Sisterhood of the Traveling Plants

Project by group mmhsharrisfall2019

Explore We know the basics on how to care for a plant, and we have all taken biology and learned about the plant cell. In our botany class, we have learned about the basics of plant diseases, and how they are spread. We also know the plant disease triangle. We are interested to learn about how the different aspects of the disease triangle can be manipulated to change how the disease spreads. We also want to learn what can be done to treat plant diseases.
Research Question How does the amount of moisture in the environment that the potato is in change how the potato soft rot develops in a potato? In the initial experiment we were instructed to put the potato in the bag with damp paper towels. We were curious about how the difference in moisture might change the experiment. We know that environment is a factor in how plant diseases develop, so if we change the environment it may change how the disease develops.
Predictions We predict that if there is more moisture in the environment, then the disease will be more widespread in the potato. We think this because in the disease triangle, the environment is essential to the development of the disease. The damp paper towel was the environment for our initial experiment, so moisture may be an important factor in the development of potato soft rot. We think that with increased moisture, the potato will have larger areas with soft rot. However, in an environment with no extra water, the disease will not spread as much through the potato.
Experimental Design 1. Follow the steps of the initial experiment in order to inoculate the potato with the disease at the poles and the sides. 2. Take a gallon resealable bag and place 2 paper towels at the bottom. 3. Measure 20 mL of water in a graduated cylinder and pour it into the bag on top of the paper towels. 4. Place the inoculated potato into the bag and fold the paper towels around the potato. 5. Push the air out of the bag an seal it. 6. Repeat steps 1-5 decreasing the amount of water by 5 mL for each bag until you make a bag with no water ( 5 bags total) 7. After a week, cut open the potatoes in order to see a cross section of the inoculation points. The independent variable is the amount of water in the bag. The dependent variable is the amount of soft rot in the potatoes. We will record the date by taking pictures of the cut open potatoes and placing them side by side to compare the visible areas of infection.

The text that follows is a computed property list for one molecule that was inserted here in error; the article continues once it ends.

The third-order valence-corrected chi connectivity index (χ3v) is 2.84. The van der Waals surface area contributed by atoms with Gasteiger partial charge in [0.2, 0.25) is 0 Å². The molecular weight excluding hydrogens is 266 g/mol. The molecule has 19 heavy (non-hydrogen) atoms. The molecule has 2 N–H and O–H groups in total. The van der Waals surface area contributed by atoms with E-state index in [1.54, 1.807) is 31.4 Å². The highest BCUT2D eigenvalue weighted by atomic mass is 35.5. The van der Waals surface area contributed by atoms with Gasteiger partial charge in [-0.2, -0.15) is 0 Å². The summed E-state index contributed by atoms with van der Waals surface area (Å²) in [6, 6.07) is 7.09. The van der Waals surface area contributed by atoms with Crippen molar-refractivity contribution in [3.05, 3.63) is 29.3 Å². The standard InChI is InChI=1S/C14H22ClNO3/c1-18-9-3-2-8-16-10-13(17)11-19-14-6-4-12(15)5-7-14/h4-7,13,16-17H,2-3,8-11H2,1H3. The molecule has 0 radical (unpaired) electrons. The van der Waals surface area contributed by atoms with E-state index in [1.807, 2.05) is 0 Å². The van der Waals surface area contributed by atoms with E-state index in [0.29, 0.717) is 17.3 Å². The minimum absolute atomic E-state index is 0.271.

Conclusion We accept our hypothesis. As the amount of water in the bags increased, the appearance of soft rot also increased. The 10 mL potato, however, was an exception because it has multiple areas of corking, minimal soft rot, and a lot of sprouting on the outside. The potato with no water also has sprouting on the outside, although not as much. We concluded that more water helps soft rot develop. Another conclusion we came to, although unintended, was that if the potato produces corking and defends itself, then the more water will increase the amount of sprouting. Corking is what the potato produces to defend itself. We assume that the 10 mL potato was older and therefore more able to defend itself. The potato that was in a bag with no water was our control. We could have improved our experiment by having two trials for each amount of water. This would have given us multiple examples for each variable, and helped with instances such as our results from the potato in 10 mL, which had sprouts and corking. Sources of error could have included the difference in mass of the potatoes, the age of the potatoes, and human error such as inoculation depth, amount of water measured, or incomplete closing of the bags.